Both curves are monotonic and have moderate slope; thus, either of these two pressures, Pfill or Pinitial, can be manipulated to control the filling fraction of liquids, and thus the composition of slugs. Linear dependence on Pinitial makes Pinitial preferable in principle, but because it is difficult to accurately maintain pressure inside a PDMS chip due to the high permeability of the PDMS material, we chose to use Pfill as a control variable instead. Pinitial was fixed at 0 kPag by venting the chambers prior to filling to create the next slug. Negative pressure was considered and would provide a greater range of filling fractions, but it cannot be as accurately maintained as atmospheric pressure (0 kPag).
Two different filling pressures, Pfill,A and Pfill,B, for the two incoming liquids can be used to tune dynamically the degree of filling of each, thereby determining the composition and size of the liquid slugs generated. Using a fast electronic pressure regulator to change driving pressures, it is feasible to select the size and the composition of every slug individually. Over the filling pressure ranges used, we achieved fractions filled covering the range from about 0.1 to 0.8 as shown in Fig. 4, enabling slugs composed of A/B = 1:8 to 8:1 to be created.
The model of Eq. 2 assumes that the initially trapped air is compressed to a pressure equal to the filling pressure, Pfill. However, if the liquid–air interface is not flat during filling, an additional capillary pressure is generated (Geerken et al. 2007; Li et al. 2009b). The result of this correction would be a lateral shift in plots such as Fig. 4a. We estimate the magnitude, based on the properties of water and PDMS as well as the device geometry, to be on the order of 1 kPa or less. The capillary pressure would therefore have only very small effect on filling fraction (for the range of filling pressures used in this study), and therefore is ignored.
The low elastic modulus of PDMS results in substantial deformation of channel dimensions at high internal pressure (Gervais et al. 2006; Holden et al. 2003). The channel cross-section expands during filling due to the application of pressure Pfill. The volume fraction filled still follows the ideal gas model, but because the cross-section is larger, the chamber actually contains more liquid than if the channel did not expand. The magnitude of the discrepancy depends on the change in cross-sectional size which increases with on filling pressure. This is evident in the data in Fig. 4a and b that exceed the simple ideal gas model that neglects the expansion.
To ensure that all data points were comparable, so that length of the filled portion reflects the volume fraction of the original-sized chamber, we measured filled lengths after permitting chambers to relax to original dimensions. During this delay, trapped air permeates out of the chamber through the PDMS, gradually reducing the pressure and thus the deformation (see Fig. 4c). As the channel dimensions decrease, the liquid is redistributed to fill a longer length of the channel.
To model the discrepancy between actually amount filled and the prediction of Eq. 2, we estimate the equilibrium deformation of the chamber under the filling pressure, Pfill, and make a correction to the expected length fraction that accounts for the extra volume filled due to this deformation. The geometry of this problem can be roughly approximated as a thick-walled elastic cylinder that is internally pressurized, where the chamber/channel radius represents the inner radius of the cylinder, the bulk PDMS of the chip represents the wall of the cylinder, and the outside of the chip represents the outer radius of the cylinder. Though chips in reality are not cylinders centered around microchannels we in fact find that the functional form of this model has good agreement with the experimental data.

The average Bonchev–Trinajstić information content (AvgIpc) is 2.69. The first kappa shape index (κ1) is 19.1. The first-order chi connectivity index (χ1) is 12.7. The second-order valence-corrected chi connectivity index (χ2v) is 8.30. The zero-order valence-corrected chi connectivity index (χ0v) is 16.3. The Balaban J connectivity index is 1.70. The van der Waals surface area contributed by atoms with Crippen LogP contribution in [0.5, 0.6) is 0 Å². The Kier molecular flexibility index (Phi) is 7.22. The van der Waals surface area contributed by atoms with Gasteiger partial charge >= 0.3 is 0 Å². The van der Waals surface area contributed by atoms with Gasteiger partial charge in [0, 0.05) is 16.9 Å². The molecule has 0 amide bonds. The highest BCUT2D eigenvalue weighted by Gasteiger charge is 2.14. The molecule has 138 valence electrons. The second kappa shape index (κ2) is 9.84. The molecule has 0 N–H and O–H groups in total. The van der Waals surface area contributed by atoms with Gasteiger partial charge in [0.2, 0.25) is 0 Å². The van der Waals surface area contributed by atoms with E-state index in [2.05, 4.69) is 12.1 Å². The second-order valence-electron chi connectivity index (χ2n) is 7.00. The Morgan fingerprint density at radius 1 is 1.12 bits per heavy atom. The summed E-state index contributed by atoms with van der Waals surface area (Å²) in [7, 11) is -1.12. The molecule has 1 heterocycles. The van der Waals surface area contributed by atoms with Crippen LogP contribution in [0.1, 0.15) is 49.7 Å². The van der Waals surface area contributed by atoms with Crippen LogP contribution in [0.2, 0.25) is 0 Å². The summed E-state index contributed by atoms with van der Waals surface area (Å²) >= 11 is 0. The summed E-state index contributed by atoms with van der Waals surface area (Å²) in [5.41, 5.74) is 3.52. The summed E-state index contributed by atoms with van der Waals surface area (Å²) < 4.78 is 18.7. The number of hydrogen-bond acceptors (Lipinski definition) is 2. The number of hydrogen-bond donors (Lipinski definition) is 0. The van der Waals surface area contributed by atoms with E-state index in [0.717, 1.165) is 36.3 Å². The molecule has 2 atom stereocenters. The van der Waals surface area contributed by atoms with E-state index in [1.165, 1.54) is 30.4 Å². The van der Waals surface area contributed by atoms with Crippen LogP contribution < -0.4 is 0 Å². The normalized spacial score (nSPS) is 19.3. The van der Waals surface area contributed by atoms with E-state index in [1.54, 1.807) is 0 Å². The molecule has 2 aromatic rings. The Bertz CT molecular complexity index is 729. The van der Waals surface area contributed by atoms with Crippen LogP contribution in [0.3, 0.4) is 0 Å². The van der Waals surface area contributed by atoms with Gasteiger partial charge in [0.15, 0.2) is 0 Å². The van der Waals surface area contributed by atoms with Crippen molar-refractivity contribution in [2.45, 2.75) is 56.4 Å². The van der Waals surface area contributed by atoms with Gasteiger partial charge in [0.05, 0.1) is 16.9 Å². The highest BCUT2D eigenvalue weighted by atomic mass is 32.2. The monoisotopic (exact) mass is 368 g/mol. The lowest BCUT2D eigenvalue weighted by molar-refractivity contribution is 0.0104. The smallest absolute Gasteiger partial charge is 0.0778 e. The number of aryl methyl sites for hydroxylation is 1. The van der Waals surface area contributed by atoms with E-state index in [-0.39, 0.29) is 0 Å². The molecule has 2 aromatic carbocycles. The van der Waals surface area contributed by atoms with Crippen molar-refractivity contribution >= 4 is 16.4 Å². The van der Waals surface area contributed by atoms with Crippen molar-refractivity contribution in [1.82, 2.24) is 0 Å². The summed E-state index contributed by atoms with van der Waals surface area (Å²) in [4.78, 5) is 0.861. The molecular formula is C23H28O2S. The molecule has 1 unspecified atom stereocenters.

The model predicts (Wedgwood 1928) that the channel experiences a radial strain that is linearly related to the internal pressure P:
where k is an expression that depends on the elastic modulus and Poisson’s ratio of the PDMS as well as geometry of the “cylinder.”
The cross-sectional area of the channel therefore enlarges to , where A0 is the original cross-section. The ideal gas model predicts that a fraction f of this larger chamber will be filled. We can express the total volume filled as . After relaxation to the original channel size A0, the measured length fraction can therefore be predicted as:
where f is the prediction of the ideal gas model from Eq. 2.
This model, plotted in Figs. 4 and and55 (dotted lines), has one fitted parameter, k, and shows good agreement with the data when k = 0.00065 kPag−1. The dependence on, and sensitivity to, the material and geometrical properties should be investigated in more detail to ensure operational parameters remain constant from chip to chip. As a preliminary test, we performed experiments with several different chips of varying ages and observed only about 1% discrepancy in chamber filling fractions (data not shown).
We have shown above how to control the filling fraction of a single chamber by varying Pfill. Under the conditions used in this article, the fraction filled depends only on the ideal gas law, and an adjustment for the expansion of PDMS channels under pressure that depends on PDMS properties and geometry. There should be no dependence on fluid properties such as viscosity, contact angles, total volume, etc., other than brief transient effects during the initial part of the filling process.
For a desired slug size and ratio of components, it is possible to determine (from data in Fig. 4 or Eq. 4) what filling pressures should be used. We applied our microfluidic chip to the creation of slugs with arbitrarily selected compositions in the range 8:1–1:8. Figure 5 illustrates an example where several different slug compositions were generated by maintaining a constant filling pressure of liquid A (water), Pfill,A = 140 kPag, while varying the filling pressure of liquid B (water), Pfill,B from 20 to 170 kPag. Compositions access in this experiment ranged from about A/B = 4.5–0.9.
Using food dye in water, end-to-end slugs were qualitatively observed to be well mixed within a few slug lengths of movement through the channel downstream of the slug generator. We did not quantitatively analyze the mixing because this principle has been studied by numerous researchers (Rhee and Burns 2008).